The Time Bloodsucking Fish Rained From the Sky in Alaska

It started with a single fish in a parking lot. One day in 2015, employees of the Value Village in Fairbanks, Alaska, were alerted to the presence of a live fish just outside the store. The creepy, eel-like creature had just appeared, as though it had fallen out of the sky. The employees put the 15-inch-long fish in a bucket of water and called the Alaska Department of Fish and Game (ADF&G).

That alone would have made it a strange week for Fairbanks. But the phone at the ADF&G kept ringing. Residents called in sightings of three more fish out of water, including one that materialized on somebody’s lawn.

ADF&G identified the stray fish as Arctic lampreys, a long, parasitic fish boasting terrifying rings of teeth, which it uses to latch on to a salmon, trout, or shark and suck out its prey's blood and body fluids. 

Arctic lampreys are common in Alaska waters. They’re less common on land. The fish that turned up that week all bore gashes in their sides, suggesting they’d been picked up by gulls, then dropped once the birds were aloft. The city of Fairbanks is located on a river, and this kind of thing has happened there before. It’s almost surprising that it doesn’t happen more often. 

Elsewhere in the world, it does. Stories of freak rains of fish (and sometimes frogs) have persisted for millennia, beginning with Pliny the Elder. Every two years or so, it seems, there’s a plague of airborne fish somewhere in the world. In the last ten years alone, slimy deluges have afflicted citizens of India, Japan, Australia, Hungary, the Philippines, and Ireland.

All of these storms were a bit more substantial* than the drizzle in Fairbanks, sometimes delivering hundreds of live or dead animals. Gulls can’t be to blame for events of that scale. So what is?

The most viable theory at the moment is that these rains are exactly what they resemble: weather. If a tornado or big rainstorm passes over a body of water, it could conceivably suck up some of the pond or river—and the animals that live there with it. As the waterspout passes over land, it dissipates, leaving frogs in the fields or fish at the front door.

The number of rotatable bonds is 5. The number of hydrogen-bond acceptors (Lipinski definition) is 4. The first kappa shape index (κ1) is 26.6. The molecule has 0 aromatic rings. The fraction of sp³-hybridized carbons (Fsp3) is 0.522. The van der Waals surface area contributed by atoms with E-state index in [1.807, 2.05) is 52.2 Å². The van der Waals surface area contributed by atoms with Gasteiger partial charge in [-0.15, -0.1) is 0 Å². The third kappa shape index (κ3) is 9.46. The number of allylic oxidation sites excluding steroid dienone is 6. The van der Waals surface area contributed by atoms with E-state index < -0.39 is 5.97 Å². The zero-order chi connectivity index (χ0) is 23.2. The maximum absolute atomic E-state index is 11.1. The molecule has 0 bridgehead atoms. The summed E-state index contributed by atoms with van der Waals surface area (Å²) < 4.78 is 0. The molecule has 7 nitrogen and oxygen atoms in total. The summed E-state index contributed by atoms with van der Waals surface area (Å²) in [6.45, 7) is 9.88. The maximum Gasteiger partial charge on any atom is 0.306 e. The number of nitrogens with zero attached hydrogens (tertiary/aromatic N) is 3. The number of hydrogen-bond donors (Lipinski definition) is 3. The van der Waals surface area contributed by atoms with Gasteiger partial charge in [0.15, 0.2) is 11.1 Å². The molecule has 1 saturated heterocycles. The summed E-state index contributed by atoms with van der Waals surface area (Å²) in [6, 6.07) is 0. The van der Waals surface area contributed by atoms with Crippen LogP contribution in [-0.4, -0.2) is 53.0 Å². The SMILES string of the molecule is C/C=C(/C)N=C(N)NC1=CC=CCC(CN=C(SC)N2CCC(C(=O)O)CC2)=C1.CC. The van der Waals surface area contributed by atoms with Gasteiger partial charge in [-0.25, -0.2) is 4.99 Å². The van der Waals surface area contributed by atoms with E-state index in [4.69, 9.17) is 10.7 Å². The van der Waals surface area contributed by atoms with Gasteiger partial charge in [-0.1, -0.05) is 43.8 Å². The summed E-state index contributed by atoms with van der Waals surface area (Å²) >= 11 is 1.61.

However, scientists are not totally satisfied with this theory. For one thing, nobody has ever seen it happen. The fish just seem to appear when we’re not looking. For another, why would a waterspout suck up just one species? There aren’t rains of fish and crabs and pondweed. It’s just fish, and only one kind, at that. 

So the mystery remains. All we can do is keep our eyes open and our umbrellas handy.

*With the exception of Ireland, which allegedly experienced a momentary shower consisting of a single lamprey.

All photographs courtesy of the Alaska Department of Fish and Game

The Mental Floss Store Is Back!

Mental Floss Store
Mental Floss Store

You've been asking about it for months, and today we can finally confirm that the Mental Floss Store is back up and running! Simply head here to find dozens of T-shirts with all sorts of unique designs to choose from, whether you’re in the market for a pi pun, a risqué grammar joke, or something only your fellow bookworms will appreciate. You can even use your new Mental Floss shirt to teach your friends all about scurvy.

Mental Floss Store

If you’re just in the mood to express your love of all things Mental Floss, you can also get our darling little logo on phone cases, tote bags, mugs, baby bibs, and more.

Mental Floss Store

Head on over to the Mental Floss Store to see our entire collection. And if you use the code FLOSSERS, you'll get 20 percent off your order. 

Sign Up Today: Get exclusive deals, product news, reviews, and more with the Mental Floss Smart Shopping newsletter!

Treat Your Feline This Holiday Season With Fancy Feast’s Cat Food Advent Calendar

Fancy Feast/Chewy
Fancy Feast/Chewy

In anticipation of the holiday season, many children and adults get to unwrap mini presents each of the 24 days leading up to Christmas day, during what's known as Advent. Though Advent itself dates back to the 4th century, the version we know today, complete with the chocolate-filled calendars, was popularized in the early 1900s. And apparently it's no longer just for humans, because Fancy Feast is letting your feline roommate in on the fun with this unique cat food Advent calendar, now available at Chewy for $23.

For the 24 days leading up to Christmas, your cat will get to enjoy a variety of different wet foods, including favorites like grilled salmon, chicken, and more. There is even a unique ornament included with each calendar featuring a cat in the shape of a heart that can go right onto your tree. (Also, don't be surprised to find your actual cat making its way into the middle of your tree; they're known climbers.)

Now while you enjoy your Advent calendars from brands like LEGO, Funko, and more, your cat will be able to join in on the fun as well. To learn more about Fancy Feast's Feastivites Advent Calendar, head on over to Chewy.

Sign Up Today: Get exclusive deals, product news, reviews, and more with the Mental Floss Smart Shopping newsletter!

This article contains affiliate links to products selected by our editors. Mental Floss may receive a commission for purchases made through these links.